Tad Bartimus

I approached, in many ways, my assignment in Vietnam quite differently than a man. My colleagues will argue against that for themselves. For me, I became very interested in the collateral damage of war. And I thought that combat, I would go to combat. But that wasn’t my war. For me, it was the detritus left behind. And what happens there. And why this happens.

— Tad Bartimus

Tad Bartimus

A well-renowned journalist, Tad Bartimus made a name for herself at the AP where she was a war correspondent in Vietnam, a foreign correspondent in Europe and Latin America and a special roving correspondent in the United States.

Tad began her extensive journalism career at the age of 15 at the Belton Star Herald when she interviewed President Harry Truman who was visiting Belton, Missouri, at the time. Tad continued to practice journalism and began simultaneously interning at the Kansas City Star while she obtained her degree from the Missouri School of Journalism in 1969. Just a few months later, Tad went to work for the AP bureau where she went on to be the first female bureau chief in 1974 and the first female special correspondent in 1990. That same year, she received a Missouri Honor Medal. During her time at the AP, Tad was also a finalist for the Pulitzer Prize in feature writing in both 1989 and 1991. Then from 1993 to 1996, she began teaching journalism at the University of Alaska Anchorage. In 2008, Tad was the recipient of the Washington Press Club Foundation’s Lifetime Achievement Award.

One of these achievements was the founding of JAWS in 1985 alongside her husband, Dean Wariner. “The first three years, he and I ran [JAWS] out of our hip pocket,” Tad said. “We’re pretty proud that we did it.” Eventually Tad and Dean distanced themselves from the organization because they wanted the group to include women of all professions, not just women in journalism. “I think the power was in the broader base,” Tad said. “And the influence was in the broader base, and we could have learned as an organization how to have clout.” Today, however, Tad believes JAWS is growing and helping to empower women and give them the tools to be successful.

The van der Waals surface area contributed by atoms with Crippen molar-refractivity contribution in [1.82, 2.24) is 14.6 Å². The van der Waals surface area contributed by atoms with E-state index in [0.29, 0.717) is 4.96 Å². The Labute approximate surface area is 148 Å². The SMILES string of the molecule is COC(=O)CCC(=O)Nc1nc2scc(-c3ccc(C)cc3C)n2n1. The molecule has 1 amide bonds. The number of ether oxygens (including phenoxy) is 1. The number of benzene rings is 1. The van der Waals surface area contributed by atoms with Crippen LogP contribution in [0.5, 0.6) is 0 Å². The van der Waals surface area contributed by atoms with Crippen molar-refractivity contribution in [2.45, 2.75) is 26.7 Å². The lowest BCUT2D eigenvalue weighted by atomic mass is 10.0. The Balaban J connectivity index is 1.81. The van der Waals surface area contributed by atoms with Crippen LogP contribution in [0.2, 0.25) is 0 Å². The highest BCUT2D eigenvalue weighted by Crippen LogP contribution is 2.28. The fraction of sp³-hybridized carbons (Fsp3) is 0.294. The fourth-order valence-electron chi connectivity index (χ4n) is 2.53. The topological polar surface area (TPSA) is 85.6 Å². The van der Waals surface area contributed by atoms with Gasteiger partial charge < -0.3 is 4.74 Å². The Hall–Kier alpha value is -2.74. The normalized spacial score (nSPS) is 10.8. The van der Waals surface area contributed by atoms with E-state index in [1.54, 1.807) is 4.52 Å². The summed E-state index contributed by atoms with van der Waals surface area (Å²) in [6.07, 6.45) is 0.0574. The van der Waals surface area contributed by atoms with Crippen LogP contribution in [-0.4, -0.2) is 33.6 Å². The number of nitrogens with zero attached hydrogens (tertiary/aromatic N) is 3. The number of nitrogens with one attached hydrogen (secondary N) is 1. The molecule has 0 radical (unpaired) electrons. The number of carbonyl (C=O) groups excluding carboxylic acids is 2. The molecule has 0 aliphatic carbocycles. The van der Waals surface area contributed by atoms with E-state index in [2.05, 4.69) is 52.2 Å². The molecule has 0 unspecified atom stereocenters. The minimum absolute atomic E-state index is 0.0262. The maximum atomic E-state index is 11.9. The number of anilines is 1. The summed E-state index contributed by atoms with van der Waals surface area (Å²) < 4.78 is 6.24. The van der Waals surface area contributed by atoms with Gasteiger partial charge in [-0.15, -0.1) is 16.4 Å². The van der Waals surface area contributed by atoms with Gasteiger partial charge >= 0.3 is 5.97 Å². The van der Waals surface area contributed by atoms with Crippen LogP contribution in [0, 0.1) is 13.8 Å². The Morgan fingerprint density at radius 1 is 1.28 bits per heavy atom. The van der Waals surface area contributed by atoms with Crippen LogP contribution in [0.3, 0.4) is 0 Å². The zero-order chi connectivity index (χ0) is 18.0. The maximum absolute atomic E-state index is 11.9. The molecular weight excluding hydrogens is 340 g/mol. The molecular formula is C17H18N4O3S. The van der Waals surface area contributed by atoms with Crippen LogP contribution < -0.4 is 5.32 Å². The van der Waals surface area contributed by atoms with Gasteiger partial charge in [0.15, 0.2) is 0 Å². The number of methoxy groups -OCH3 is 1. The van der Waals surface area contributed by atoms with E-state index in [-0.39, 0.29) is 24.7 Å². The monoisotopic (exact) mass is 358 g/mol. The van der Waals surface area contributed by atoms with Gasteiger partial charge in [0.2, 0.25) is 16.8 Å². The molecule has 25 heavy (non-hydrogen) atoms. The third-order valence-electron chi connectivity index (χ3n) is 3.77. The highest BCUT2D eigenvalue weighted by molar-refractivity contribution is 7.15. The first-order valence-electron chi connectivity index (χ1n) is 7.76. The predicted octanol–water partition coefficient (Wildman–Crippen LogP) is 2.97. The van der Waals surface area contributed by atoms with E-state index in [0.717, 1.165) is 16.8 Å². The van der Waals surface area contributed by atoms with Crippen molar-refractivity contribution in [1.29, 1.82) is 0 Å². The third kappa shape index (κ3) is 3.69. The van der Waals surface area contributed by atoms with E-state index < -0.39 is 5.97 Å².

“I think JAWS is valuable,” Tad said. “I think it is necessary, and I think it needs to be much more vocal and much stronger, and I hope that happens. I think JAWS’ best days are ahead of it.”

This three hour oral history interview with Tad took place on May 24, 2014, at the Missouri School of Journalism. For the last hour of the interview, Tad’s husband, Dean, joined us. Dean, an accomplished reporter and photographer, was part of the JAWS history from the beginning and served as executive director of JAWS for two years. He conceived and drew the copyrighted shark with long eyelashes that became JAWS’ logo.

( This interview was conducted by Yong Volz )